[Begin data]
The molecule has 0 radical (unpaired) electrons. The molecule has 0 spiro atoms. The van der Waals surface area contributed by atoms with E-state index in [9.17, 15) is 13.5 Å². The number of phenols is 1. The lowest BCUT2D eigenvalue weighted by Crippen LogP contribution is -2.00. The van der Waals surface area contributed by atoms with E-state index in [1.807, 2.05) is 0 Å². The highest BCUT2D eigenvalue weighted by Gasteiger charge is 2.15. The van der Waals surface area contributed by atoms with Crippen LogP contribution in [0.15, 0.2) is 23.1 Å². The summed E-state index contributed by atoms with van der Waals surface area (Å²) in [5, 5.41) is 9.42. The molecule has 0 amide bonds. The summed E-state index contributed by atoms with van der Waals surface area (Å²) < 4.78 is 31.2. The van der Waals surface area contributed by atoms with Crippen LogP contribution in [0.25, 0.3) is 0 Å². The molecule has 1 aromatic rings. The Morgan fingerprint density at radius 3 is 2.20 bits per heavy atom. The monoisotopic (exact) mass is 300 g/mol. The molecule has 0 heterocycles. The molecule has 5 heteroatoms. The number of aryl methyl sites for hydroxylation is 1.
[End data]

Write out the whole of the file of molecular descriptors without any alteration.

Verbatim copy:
The molecule has 0 radical (unpaired) electrons. The molecule has 0 spiro atoms. The van der Waals surface area contributed by atoms with E-state index in [9.17, 15) is 13.5 Å². The number of phenols is 1. The lowest BCUT2D eigenvalue weighted by Crippen LogP contribution is -2.00. The van der Waals surface area contributed by atoms with E-state index in [1.807, 2.05) is 0 Å². The highest BCUT2D eigenvalue weighted by Gasteiger charge is 2.15. The van der Waals surface area contributed by atoms with Crippen LogP contribution in [0.15, 0.2) is 23.1 Å². The summed E-state index contributed by atoms with van der Waals surface area (Å²) in [5, 5.41) is 9.42. The molecule has 0 amide bonds. The summed E-state index contributed by atoms with van der Waals surface area (Å²) < 4.78 is 31.2. The van der Waals surface area contributed by atoms with Crippen LogP contribution in [0.25, 0.3) is 0 Å². The molecule has 1 aromatic rings. The Morgan fingerprint density at radius 3 is 2.20 bits per heavy atom. The monoisotopic (exact) mass is 300 g/mol. The molecule has 0 heterocycles. The molecule has 5 heteroatoms. The number of aryl methyl sites for hydroxylation is 1.